The gin transfer method with Kato Polyclay™

by Arbel, Publishing Group

: : : Materials : : :

  • Eye dropper
  • Gin
To condition your clay, cut a 3 ounce block into 4 thin pieces, flatten the clay with a clay brayer, then pass the sheets one at a time through the thickest setting of the pasta machine. Add one sheet to another, roll through again. Roll all the clay through the thickest setting of the pasta machine 20 times. We are using a mixture of 1/2 white and 1/2 pearl because the transfer will show well on a light color and the pearl gives the transfer a glowing magical look.
Make sure your clay is a little bit sticky, your finger should not slide across it but stick a bit. If the clay is dry, add the tiniest drop of liquid polymer and spread it evenly around the sheet of clay.
Use a laser print (not an ink jet print) to create the image you will transfer--the large printers used in copy places are laser printers, most home printers are ink jet.
Cut your image to the exact dimensions that you want to transfer.

Put your image ink side down on the wet clay. Using the image as a template, use your knife to cut the clay to the same dimensions as your image. Pick both clay and paper transfer up and place on a sheet of wax paper, burnish a bit with your finger. Then drop some gin with an eye dropper (yes, alcohol, unfiltered, the cheapest) onto the paper side of the image and wait until that absorbs into the paper.
Add a little more gin, you don't want a swimming effect, just enough to start removing the paper. Burnish in circles till the paper starts to roll off. Burnish from the middle out, so that you don't pull off the paper from the edges. When the paper becomes too dry, add small amounts of gin, just enough to wet the paper a bit (too much will remove the ink as well). When the paper is gone, rub on a bit of the Simple Solutions medium for polymer clay. Without it, the ink can rub off even after the clay is baked.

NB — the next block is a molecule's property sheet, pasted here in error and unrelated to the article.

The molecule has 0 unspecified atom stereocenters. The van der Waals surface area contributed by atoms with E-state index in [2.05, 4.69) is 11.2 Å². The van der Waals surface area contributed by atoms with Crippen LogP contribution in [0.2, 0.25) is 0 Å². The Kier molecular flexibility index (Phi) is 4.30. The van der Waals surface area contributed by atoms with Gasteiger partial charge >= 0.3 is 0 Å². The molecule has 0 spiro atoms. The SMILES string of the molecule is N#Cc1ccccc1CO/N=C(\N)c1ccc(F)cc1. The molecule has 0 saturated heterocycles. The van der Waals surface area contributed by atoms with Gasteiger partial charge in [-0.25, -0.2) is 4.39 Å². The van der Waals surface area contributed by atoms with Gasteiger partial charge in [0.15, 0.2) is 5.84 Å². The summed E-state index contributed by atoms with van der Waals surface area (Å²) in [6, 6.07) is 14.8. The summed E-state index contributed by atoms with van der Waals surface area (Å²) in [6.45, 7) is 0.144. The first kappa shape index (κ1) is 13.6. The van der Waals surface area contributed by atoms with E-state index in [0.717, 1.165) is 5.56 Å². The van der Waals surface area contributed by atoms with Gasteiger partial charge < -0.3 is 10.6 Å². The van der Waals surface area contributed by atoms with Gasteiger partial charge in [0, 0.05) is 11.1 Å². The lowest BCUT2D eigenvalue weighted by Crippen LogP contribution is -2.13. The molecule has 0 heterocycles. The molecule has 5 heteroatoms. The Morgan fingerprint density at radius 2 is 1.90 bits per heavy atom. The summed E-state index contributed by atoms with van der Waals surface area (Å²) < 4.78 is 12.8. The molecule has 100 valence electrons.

After placing the piece on a tile for baking, cover the tile with tin foil so that the polymer does not get into your oven. The clay should be baked at 300 degrees Fahrenheit; you should place an oven thermometer on the tile to be sure your oven is calibrated. I like to bake the piece for 20 minutes once the oven is at 300 degrees Fahrenheit, however, if you go over the recommended time your piece will be just fine.


The paper is sliding around when you burnish. The clay is too dry, add some liquid polymer, or the clay is too wet, add some more hard clay.
The ink is lifting off the clay. The clay is too dry or you have too much gin on the transfer, use a paper towel to lift some of the gin.

: : : Additional Resources : : :

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